Modes of Thinking in Language Study

International Journal of Language and Linguistics 3 (6-1):77-84 (2015)
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When we speak of language we usually use the concept of a particular language. In this sense the concept denoted with the word language may vary from one language to another. Real language (=the language spoken) on the contrary is the reality lived by speakers thus encompassing complex and multifarious activities. Depending on the language spoken, the modes of thinking, modes of being in the conception of things, and systems of beliefs transmitted by means of particular languages, denote the living reality of language with different grammatical categories. The concept “language” is expressed sometimes with a noun, thus denoting something existing in it; sometimes with a verb, thus denoting an action or an activity; and sometimes with an adverb, thus denoting the mode of an activity. The reality or degree of reality implicit in these grammatical categories involves a particular mode of thinking, prompted with a particular mode of being in the conception of things. Because of this it is necessary to distinguish the concept of language as something different from the reality of language. But first of all it is necessary to determine the reality or degree of reality of both the reality lived by speakers and the thing usually conceived of as language or a language.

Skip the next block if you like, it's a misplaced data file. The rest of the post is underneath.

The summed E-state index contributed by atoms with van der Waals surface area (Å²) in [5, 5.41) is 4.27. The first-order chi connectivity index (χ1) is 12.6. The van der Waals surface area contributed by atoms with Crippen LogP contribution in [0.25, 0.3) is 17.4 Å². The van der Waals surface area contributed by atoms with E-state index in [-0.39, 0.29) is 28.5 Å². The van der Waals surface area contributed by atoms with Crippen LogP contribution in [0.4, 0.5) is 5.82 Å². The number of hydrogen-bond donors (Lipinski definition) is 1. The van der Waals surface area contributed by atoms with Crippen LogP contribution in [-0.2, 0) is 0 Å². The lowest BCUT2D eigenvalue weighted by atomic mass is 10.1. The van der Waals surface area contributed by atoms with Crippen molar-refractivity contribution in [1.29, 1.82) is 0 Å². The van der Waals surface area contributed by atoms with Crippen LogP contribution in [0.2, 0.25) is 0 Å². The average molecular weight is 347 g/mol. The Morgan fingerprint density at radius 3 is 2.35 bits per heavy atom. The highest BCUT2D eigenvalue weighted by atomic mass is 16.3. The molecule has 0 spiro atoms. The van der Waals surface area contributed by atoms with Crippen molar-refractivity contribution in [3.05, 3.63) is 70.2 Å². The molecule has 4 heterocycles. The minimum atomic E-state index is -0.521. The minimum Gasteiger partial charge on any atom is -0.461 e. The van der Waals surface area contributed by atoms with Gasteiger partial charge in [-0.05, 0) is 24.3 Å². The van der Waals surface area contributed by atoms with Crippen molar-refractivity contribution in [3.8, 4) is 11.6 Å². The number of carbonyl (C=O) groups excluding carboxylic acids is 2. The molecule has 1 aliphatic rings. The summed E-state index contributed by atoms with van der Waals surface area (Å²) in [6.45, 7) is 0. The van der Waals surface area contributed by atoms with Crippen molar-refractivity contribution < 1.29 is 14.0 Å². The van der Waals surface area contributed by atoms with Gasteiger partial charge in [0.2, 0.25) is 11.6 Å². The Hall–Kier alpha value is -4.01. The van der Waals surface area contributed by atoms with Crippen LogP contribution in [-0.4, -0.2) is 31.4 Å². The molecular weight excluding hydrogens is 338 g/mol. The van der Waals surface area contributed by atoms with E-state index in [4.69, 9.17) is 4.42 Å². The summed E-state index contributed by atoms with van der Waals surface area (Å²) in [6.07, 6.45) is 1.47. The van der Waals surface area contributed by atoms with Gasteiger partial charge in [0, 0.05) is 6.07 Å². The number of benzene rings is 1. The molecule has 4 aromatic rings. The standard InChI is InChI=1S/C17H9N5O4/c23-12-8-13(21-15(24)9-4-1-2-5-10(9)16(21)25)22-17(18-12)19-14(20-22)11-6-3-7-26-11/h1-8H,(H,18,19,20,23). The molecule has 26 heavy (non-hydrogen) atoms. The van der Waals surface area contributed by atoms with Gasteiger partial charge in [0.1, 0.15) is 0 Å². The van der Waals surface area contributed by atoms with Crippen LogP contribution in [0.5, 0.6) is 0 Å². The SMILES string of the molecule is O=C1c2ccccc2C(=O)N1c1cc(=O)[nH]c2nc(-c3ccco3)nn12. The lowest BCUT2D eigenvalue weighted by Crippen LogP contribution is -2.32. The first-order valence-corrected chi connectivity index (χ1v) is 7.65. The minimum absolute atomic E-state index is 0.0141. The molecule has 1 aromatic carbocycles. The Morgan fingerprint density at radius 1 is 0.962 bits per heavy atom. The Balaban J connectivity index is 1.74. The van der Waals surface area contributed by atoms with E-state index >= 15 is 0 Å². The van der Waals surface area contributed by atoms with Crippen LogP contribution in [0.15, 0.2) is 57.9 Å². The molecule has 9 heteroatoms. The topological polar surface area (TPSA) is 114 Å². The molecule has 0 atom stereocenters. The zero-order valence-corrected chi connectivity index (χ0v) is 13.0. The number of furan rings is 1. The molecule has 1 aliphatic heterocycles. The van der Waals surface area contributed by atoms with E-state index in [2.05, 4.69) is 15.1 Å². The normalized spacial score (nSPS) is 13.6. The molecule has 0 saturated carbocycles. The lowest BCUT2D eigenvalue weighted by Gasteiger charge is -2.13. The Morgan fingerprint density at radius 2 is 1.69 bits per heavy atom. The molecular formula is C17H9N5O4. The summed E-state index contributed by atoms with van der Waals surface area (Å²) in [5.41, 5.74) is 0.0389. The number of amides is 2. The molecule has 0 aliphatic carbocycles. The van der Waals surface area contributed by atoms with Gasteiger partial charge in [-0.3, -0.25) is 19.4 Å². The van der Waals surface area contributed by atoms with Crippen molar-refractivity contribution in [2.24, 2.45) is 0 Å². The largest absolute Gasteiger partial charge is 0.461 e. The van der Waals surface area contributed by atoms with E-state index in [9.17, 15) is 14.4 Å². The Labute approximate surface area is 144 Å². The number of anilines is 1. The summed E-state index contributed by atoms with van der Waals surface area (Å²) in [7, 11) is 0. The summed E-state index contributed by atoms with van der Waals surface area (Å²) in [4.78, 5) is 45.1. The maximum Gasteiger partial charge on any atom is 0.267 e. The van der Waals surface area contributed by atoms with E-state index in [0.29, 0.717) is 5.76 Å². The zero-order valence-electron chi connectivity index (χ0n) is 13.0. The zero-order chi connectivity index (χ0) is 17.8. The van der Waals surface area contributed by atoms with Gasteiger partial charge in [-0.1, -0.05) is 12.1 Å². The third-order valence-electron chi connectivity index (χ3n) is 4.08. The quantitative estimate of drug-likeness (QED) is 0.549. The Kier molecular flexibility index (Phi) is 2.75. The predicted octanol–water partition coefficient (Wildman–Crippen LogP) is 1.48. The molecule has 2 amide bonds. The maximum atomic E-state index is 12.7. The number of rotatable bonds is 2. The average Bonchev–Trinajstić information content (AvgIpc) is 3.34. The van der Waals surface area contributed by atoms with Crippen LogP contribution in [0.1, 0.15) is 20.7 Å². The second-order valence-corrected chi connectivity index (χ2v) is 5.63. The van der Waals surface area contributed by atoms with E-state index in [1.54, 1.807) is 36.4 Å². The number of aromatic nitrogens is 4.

Author's Profile

Jesús Gerardo Martínez Del Castillo
University of Granada (PhD)


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